On the earnings call, Google said viewers are watching 4 billion hours of videos a month, and that's translating to advertising revenue, with advertisers increasing their spend 50% from 2011 to 2012. The top 25 advertisers now spend over $150 million each per year on YouTube, helping Google's move to mobile.
The bear case on Google has always been that mobile does not monetize as well as desktop, be it search or ads, but recent trends suggest differently. Kirjner notes that Google Sites revenue grew 20% year over year. That takes into account PC search, mobile search and YouTube. If PC search growth is declining with the overall PC decline, than perhaps mobile is monetizing better than people think.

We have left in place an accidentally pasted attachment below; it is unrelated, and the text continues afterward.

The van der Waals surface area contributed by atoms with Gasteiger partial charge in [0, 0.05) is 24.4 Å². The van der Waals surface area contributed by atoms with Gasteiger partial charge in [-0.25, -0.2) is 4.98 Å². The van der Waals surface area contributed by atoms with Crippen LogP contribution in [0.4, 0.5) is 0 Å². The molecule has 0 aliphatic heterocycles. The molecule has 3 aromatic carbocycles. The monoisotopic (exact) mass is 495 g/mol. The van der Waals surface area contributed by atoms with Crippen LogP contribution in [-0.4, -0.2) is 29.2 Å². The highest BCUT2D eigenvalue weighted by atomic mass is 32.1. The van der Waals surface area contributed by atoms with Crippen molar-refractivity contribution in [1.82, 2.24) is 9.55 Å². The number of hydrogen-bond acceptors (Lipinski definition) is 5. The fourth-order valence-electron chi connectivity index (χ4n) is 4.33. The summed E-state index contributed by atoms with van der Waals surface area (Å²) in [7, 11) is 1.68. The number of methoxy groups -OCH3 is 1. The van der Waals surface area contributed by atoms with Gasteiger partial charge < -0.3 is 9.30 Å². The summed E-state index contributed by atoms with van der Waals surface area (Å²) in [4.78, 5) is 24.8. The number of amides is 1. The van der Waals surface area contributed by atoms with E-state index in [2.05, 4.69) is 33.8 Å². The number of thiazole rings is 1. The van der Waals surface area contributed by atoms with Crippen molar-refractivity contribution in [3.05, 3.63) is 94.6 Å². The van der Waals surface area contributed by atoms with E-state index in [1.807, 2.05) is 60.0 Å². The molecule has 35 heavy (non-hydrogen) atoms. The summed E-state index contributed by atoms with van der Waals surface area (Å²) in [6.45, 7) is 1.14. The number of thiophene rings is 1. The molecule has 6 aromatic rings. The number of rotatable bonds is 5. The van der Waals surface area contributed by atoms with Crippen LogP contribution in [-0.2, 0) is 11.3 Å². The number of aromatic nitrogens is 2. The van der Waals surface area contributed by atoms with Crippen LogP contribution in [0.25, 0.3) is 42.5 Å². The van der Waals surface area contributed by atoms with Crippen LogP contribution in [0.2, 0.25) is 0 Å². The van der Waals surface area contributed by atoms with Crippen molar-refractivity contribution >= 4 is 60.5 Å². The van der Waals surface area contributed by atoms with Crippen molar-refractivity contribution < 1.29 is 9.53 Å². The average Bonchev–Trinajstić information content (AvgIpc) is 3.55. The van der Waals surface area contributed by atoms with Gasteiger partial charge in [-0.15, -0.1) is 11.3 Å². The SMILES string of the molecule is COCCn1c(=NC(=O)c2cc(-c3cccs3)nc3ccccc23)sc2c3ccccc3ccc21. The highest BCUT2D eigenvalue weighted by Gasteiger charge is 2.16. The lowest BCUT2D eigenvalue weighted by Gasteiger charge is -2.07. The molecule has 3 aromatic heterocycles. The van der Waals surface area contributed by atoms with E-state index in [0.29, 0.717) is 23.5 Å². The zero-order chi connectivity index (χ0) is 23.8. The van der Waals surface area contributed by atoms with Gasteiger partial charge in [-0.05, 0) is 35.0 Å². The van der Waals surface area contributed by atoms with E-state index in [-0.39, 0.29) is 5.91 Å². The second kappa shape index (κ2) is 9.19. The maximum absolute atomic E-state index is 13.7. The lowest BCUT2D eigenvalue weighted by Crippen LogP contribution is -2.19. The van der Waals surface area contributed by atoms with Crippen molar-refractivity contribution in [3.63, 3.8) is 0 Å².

Kirjner places heavy importance on mobile, and others on Wall Street agree. Following Google's earnings report, J.P. Morgan analyst Doug Anmuth wrote that he feels better about the mobile transition going forward. "As the business continues to shift toward mobile and advertisers think holistically about clicks rather than about which devices they're coming from, we think the Street will as well, and that bodes well for Google," he wrote, in a research note.As mobile becomes more prevalent in day to day life, the fear is that apps would hurt Google's core business, specifically e-commerce. Amazon (AMZN) and eBay (EBAY) account for almost a third of all Internet e-commerce, but so far, that has not affected Google's search revenue. Kirjner believes that Google gets 20% to 25% of its search revenue from e-commerce, but if every user shifts to apps, "the impact on Google search revenue growth will be material but limited." As Google continues to diversify and move into other revenue streams, Kirjner believes there's a chance for innovation from these streams, such as the aforementioned Google Glass. Aside from YouTube, there's also the display business and the device business (which includes Google's Nexus lineup and the Motorola offerings), as well as Google Play. Recent rumors suggest that Google could launch its own retail stores to show off the new hardware attached to the Google name, but according to sources close to the situation, the rumors could be overblown. Google is growing at such leaps and bounds, with years of research and development starting to pay off. It almost seems that a share price of $1,000 is inevitable, as long as the company continues to execute on its plan. Not bad for a company that started out of a Stanford lab. --Written by Chris Ciaccia in New York >Contact by Email. Follow @Commodity_Bull
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